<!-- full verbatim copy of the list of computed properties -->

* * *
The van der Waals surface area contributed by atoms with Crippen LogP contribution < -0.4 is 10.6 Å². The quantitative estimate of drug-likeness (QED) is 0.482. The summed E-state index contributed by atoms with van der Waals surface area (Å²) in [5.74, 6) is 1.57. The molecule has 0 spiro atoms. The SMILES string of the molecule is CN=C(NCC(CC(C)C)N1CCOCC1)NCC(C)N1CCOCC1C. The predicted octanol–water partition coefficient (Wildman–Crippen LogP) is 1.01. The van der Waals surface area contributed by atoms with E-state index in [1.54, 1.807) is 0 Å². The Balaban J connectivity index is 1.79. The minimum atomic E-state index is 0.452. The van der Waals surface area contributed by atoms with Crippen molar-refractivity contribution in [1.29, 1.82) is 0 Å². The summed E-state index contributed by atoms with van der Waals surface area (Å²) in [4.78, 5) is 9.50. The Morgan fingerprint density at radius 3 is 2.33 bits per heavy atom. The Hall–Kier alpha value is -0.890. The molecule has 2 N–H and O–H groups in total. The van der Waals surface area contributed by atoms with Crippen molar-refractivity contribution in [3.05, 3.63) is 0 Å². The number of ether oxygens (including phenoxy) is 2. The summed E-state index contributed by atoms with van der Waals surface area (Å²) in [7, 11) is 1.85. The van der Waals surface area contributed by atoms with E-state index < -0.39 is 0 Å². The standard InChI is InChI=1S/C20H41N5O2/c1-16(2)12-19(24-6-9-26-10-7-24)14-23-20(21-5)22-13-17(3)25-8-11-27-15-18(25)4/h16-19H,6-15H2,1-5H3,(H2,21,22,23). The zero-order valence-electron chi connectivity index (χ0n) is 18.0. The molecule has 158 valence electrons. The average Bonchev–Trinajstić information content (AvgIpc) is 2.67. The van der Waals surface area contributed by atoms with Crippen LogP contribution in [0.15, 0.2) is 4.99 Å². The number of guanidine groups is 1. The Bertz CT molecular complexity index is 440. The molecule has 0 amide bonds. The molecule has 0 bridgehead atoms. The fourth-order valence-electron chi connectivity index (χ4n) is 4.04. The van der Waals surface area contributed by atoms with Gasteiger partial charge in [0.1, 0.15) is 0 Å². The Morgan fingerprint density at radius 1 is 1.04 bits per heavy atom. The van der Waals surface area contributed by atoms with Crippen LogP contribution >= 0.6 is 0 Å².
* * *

The van der Waals surface area contributed by atoms with Crippen LogP contribution < -0.4 is 10.6 Å². The quantitative estimate of drug-likeness (QED) is 0.482. The summed E-state index contributed by atoms with van der Waals surface area (Å²) in [5.74, 6) is 1.57. The molecule has 0 spiro atoms. The SMILES string of the molecule is CN=C(NCC(CC(C)C)N1CCOCC1)NCC(C)N1CCOCC1C. The predicted octanol–water partition coefficient (Wildman–Crippen LogP) is 1.01. The van der Waals surface area contributed by atoms with E-state index in [1.54, 1.807) is 0 Å². The Balaban J connectivity index is 1.79. The minimum atomic E-state index is 0.452. The van der Waals surface area contributed by atoms with Crippen molar-refractivity contribution in [1.29, 1.82) is 0 Å². The summed E-state index contributed by atoms with van der Waals surface area (Å²) in [4.78, 5) is 9.50. The Morgan fingerprint density at radius 3 is 2.33 bits per heavy atom. The Hall–Kier alpha value is -0.890. The molecule has 2 N–H and O–H groups in total. The van der Waals surface area contributed by atoms with Crippen molar-refractivity contribution in [3.05, 3.63) is 0 Å². The number of ether oxygens (including phenoxy) is 2. The summed E-state index contributed by atoms with van der Waals surface area (Å²) in [7, 11) is 1.85. The van der Waals surface area contributed by atoms with E-state index < -0.39 is 0 Å². The standard InChI is InChI=1S/C20H41N5O2/c1-16(2)12-19(24-6-9-26-10-7-24)14-23-20(21-5)22-13-17(3)25-8-11-27-15-18(25)4/h16-19H,6-15H2,1-5H3,(H2,21,22,23). The zero-order valence-electron chi connectivity index (χ0n) is 18.0. The molecule has 158 valence electrons. The average Bonchev–Trinajstić information content (AvgIpc) is 2.67. The van der Waals surface area contributed by atoms with Crippen LogP contribution in [0.15, 0.2) is 4.99 Å². The number of guanidine groups is 1. The Bertz CT molecular complexity index is 440. The molecule has 0 amide bonds. The molecule has 0 bridgehead atoms. The fourth-order valence-electron chi connectivity index (χ4n) is 4.04. The van der Waals surface area contributed by atoms with Gasteiger partial charge in [0.1, 0.15) is 0 Å². The Morgan fingerprint density at radius 1 is 1.04 bits per heavy atom. The van der Waals surface area contributed by atoms with Crippen LogP contribution >= 0.6 is 0 Å².